In late September 2018, storied professional golfer Tiger Woods won The Tour Championship by a two-shot victory — his first win in five whole years. During that “dry spell” — and longer, actually — it…
In late September 2018, storied professional golfer Tiger Woods won The Tour Championship by a two-shot victory — his first win in five whole years. During that “dry spell” — and longer, actually — it wasn’t only his golf game that he lost; there was much more. There was a marriage that ended in public ruin, for example, numerous battles with spine and knee health, and an embarrassing DUI arrest. You might be wondering, after all of that: How’s it even possible for anyone to come back from the brink of such a disaster? Well, it’s a thing I like to call the victorious spirit. The good news is, it’s in every single one of us — no matter where life leads.
Woods helps provide a famous and very public example of the victorious spirit in action. By numerous accounts, he is the most accomplished athlete in the history of golf. But it’s the attributes he has exhibited through his struggles that really set him apart. As an orthopedic surgeon who has treated numerous elite athletes, I can’t begin to describe the enormous pressure these individuals are under, primarily after they’ve sustained an injury. With predictions and speculation splashed across countless sports news headlines, it has always fascinated me how these men and women overcome disastrous obstacles that would have ended the careers of most athletes. Sure, it’s undeniable that they possess innate talent. But that won’t get you all the way there, especially if you’ve got to return from injury. No. They succeed because they have ambition, perseverance and they work incredibly hard. They also find opportunity in adversity.
Yes, adversity — just a fancy word for misfortune — can be an engine for incredible opportunity. Personal and relationship issues notwithstanding, Woods’ greatest physical troubles have been the issues with his knee and his spine. As many of my fellow sports medicine colleagues can attest, it isn’t easy to help an athlete get back in the game after such significant injuries, even at age 22, let alone Woods’ current age of 42. Simply put, as we age, the less vigor we have in rehabilitating and re-training, in our range of motion and in the speed of recovery. And yet, here’s Tiger Woods showing us it can be done. So how?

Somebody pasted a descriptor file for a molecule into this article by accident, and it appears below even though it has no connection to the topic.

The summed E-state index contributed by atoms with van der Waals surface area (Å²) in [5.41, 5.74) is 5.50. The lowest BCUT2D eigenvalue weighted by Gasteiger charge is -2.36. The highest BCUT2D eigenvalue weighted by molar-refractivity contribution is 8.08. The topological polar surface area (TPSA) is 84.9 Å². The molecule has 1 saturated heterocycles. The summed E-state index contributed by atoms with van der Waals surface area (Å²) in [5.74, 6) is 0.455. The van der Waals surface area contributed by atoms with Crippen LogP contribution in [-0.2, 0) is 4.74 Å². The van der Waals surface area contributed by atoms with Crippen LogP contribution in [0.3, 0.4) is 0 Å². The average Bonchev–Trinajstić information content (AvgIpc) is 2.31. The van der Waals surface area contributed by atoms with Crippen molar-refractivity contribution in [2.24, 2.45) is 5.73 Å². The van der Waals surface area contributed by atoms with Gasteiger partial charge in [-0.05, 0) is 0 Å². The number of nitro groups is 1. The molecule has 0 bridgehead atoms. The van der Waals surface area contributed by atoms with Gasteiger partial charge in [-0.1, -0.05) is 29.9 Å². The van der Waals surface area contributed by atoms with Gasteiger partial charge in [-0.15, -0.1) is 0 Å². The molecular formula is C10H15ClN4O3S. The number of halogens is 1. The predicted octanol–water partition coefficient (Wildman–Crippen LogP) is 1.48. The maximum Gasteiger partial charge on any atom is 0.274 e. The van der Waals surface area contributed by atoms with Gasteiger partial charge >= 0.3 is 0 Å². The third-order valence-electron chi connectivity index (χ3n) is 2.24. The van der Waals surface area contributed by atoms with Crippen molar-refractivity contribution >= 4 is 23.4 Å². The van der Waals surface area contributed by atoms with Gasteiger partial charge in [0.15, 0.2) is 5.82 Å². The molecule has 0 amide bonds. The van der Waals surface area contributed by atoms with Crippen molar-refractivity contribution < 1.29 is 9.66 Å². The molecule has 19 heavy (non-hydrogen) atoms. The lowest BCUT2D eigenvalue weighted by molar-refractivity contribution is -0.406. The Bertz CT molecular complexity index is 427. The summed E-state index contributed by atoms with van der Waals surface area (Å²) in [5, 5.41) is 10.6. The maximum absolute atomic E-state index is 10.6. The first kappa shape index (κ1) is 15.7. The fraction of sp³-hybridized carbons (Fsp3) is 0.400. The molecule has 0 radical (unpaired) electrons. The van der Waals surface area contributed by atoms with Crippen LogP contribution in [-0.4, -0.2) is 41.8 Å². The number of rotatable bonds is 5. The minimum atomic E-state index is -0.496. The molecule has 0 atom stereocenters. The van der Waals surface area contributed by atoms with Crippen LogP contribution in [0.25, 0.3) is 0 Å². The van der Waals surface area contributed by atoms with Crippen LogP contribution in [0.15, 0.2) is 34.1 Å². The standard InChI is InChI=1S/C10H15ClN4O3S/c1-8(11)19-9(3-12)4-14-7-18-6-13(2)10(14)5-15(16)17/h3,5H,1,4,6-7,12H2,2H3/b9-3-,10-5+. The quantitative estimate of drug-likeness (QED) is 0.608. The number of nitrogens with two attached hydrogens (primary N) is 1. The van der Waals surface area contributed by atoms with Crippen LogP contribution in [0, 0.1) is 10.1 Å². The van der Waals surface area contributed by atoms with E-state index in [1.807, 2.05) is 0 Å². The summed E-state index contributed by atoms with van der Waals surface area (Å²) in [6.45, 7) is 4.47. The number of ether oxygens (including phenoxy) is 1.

Woods typifies some fundamental characteristics of a victorious spirit, and he harnesses them to propel him forward:
1. Nutrition and exercise. Woods is legendary for his workouts and diet regimen. It has been reported that he completely avoids junk food, opting instead for seafood and lean meats, plus a significant amount of fruits and vegetables.
2. A sunny outlook. In recent writings, Woods didn’t deny setbacks, but he intensely focused on the positive growth he was seeing, especially when it came to his physical strength and putting skills. He used words like “optimistic” and “encouraging” in his writing, which helped shape his focus and attitude.
3. Up for a challenge. Woods seems to embrace the roller-coaster ride that is life as an accepted daily challenge. Because it is, honestly. For all of us. But we can practice using optimism every day to overcome mental, physical and emotional struggles.
4. Focusing on relationships and mentors. Woods has always been reported to have had a strong relationship with his dad, who remained actively involved in his son’s career. Woods has referred to his father as his “best friend and greatest role model.” A healthy home is also crucial to life success. And when Woods’ marriage tumbled and ultimately ended, he took a break from the game of golf, as well. It’s tough to have one aspect of life excel when others are crumbling.
5. Character and values. When news of his marital infidelities ultimately disrupted Woods’ career and character, he acknowledged that he had departed from the values taught to him by his parents. Character isn’t about perfection. It’s owning up to mistakes and striving not to make them again.
If you’ve lived long enough, you’ve found a professional athlete or a few to admire. I’ve come to realize that we appreciate an athlete’s achievements even more when we see that they are human, just like us. Because we all have an athlete inside us, the genetic code to be the fittest survivors of the fittest. Each of us has probably felt it at one point or another, but in some cases, it takes the experience of adversity to reveal it. No matter how it happens, let it — and embrace it.